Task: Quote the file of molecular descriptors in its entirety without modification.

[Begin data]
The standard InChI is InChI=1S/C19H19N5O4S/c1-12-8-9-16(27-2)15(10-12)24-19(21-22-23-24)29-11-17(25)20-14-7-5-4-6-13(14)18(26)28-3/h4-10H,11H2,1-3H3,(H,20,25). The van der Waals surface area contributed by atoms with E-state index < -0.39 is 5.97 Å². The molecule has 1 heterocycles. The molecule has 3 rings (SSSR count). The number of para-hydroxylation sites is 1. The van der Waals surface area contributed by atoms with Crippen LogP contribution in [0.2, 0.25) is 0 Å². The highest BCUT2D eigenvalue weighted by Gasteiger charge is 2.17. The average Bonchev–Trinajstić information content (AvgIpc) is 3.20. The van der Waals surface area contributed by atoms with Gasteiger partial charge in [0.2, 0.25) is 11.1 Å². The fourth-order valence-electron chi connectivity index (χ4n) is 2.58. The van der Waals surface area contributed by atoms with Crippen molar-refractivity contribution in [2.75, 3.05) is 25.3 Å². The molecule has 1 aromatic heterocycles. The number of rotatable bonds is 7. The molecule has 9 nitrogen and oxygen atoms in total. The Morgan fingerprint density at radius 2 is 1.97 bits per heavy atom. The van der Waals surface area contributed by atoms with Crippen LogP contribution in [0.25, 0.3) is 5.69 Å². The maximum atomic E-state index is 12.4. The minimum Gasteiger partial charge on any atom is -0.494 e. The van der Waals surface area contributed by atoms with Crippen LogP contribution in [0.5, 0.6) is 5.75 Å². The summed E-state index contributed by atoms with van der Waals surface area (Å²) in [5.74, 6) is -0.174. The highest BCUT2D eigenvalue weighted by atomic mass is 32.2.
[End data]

The standard InChI is InChI=1S/C19H19N5O4S/c1-12-8-9-16(27-2)15(10-12)24-19(21-22-23-24)29-11-17(25)20-14-7-5-4-6-13(14)18(26)28-3/h4-10H,11H2,1-3H3,(H,20,25). The van der Waals surface area contributed by atoms with E-state index < -0.39 is 5.97 Å². The molecule has 1 heterocycles. The molecule has 3 rings (SSSR count). The number of para-hydroxylation sites is 1. The van der Waals surface area contributed by atoms with Crippen LogP contribution in [0.2, 0.25) is 0 Å². The highest BCUT2D eigenvalue weighted by Gasteiger charge is 2.17. The average Bonchev–Trinajstić information content (AvgIpc) is 3.20. The van der Waals surface area contributed by atoms with Gasteiger partial charge in [0.2, 0.25) is 11.1 Å². The fourth-order valence-electron chi connectivity index (χ4n) is 2.58. The van der Waals surface area contributed by atoms with Crippen molar-refractivity contribution in [2.75, 3.05) is 25.3 Å². The molecule has 1 aromatic heterocycles. The number of rotatable bonds is 7. The molecule has 9 nitrogen and oxygen atoms in total. The Morgan fingerprint density at radius 2 is 1.97 bits per heavy atom. The van der Waals surface area contributed by atoms with Crippen LogP contribution in [0.25, 0.3) is 5.69 Å². The maximum atomic E-state index is 12.4. The minimum Gasteiger partial charge on any atom is -0.494 e. The van der Waals surface area contributed by atoms with Crippen LogP contribution in [0.5, 0.6) is 5.75 Å². The summed E-state index contributed by atoms with van der Waals surface area (Å²) in [5.74, 6) is -0.174. The highest BCUT2D eigenvalue weighted by atomic mass is 32.2.